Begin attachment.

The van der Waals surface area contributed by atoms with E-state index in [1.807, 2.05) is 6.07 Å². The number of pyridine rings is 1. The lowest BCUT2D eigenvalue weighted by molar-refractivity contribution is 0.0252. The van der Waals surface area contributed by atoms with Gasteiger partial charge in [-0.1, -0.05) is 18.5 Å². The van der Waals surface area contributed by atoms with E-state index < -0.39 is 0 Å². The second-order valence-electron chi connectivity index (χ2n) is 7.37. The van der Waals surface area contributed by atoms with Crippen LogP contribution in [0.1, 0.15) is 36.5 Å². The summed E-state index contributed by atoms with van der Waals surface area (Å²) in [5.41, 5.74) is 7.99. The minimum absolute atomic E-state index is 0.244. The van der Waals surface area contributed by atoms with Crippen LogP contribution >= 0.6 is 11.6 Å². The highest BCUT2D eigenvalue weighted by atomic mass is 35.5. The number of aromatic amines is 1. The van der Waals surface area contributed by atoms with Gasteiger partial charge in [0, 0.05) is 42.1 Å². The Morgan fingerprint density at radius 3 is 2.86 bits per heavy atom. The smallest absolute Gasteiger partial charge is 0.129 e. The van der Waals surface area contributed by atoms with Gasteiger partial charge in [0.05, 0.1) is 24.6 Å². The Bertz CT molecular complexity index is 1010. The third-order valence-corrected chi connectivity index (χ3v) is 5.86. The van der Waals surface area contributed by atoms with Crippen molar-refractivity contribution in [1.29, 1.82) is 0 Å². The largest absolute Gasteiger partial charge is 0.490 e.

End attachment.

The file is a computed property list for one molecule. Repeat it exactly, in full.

The van der Waals surface area contributed by atoms with E-state index in [1.807, 2.05) is 6.07 Å². The number of pyridine rings is 1. The lowest BCUT2D eigenvalue weighted by molar-refractivity contribution is 0.0252. The van der Waals surface area contributed by atoms with Gasteiger partial charge in [-0.1, -0.05) is 18.5 Å². The van der Waals surface area contributed by atoms with E-state index < -0.39 is 0 Å². The second-order valence-electron chi connectivity index (χ2n) is 7.37. The van der Waals surface area contributed by atoms with Crippen LogP contribution in [0.1, 0.15) is 36.5 Å². The summed E-state index contributed by atoms with van der Waals surface area (Å²) in [5.41, 5.74) is 7.99. The minimum absolute atomic E-state index is 0.244. The van der Waals surface area contributed by atoms with Crippen LogP contribution >= 0.6 is 11.6 Å². The highest BCUT2D eigenvalue weighted by atomic mass is 35.5. The number of aromatic amines is 1. The van der Waals surface area contributed by atoms with Gasteiger partial charge in [0, 0.05) is 42.1 Å². The Morgan fingerprint density at radius 3 is 2.86 bits per heavy atom. The smallest absolute Gasteiger partial charge is 0.129 e. The van der Waals surface area contributed by atoms with Gasteiger partial charge in [0.05, 0.1) is 24.6 Å². The Bertz CT molecular complexity index is 1010. The third-order valence-corrected chi connectivity index (χ3v) is 5.86. The van der Waals surface area contributed by atoms with Crippen molar-refractivity contribution in [1.29, 1.82) is 0 Å². The largest absolute Gasteiger partial charge is 0.490 e.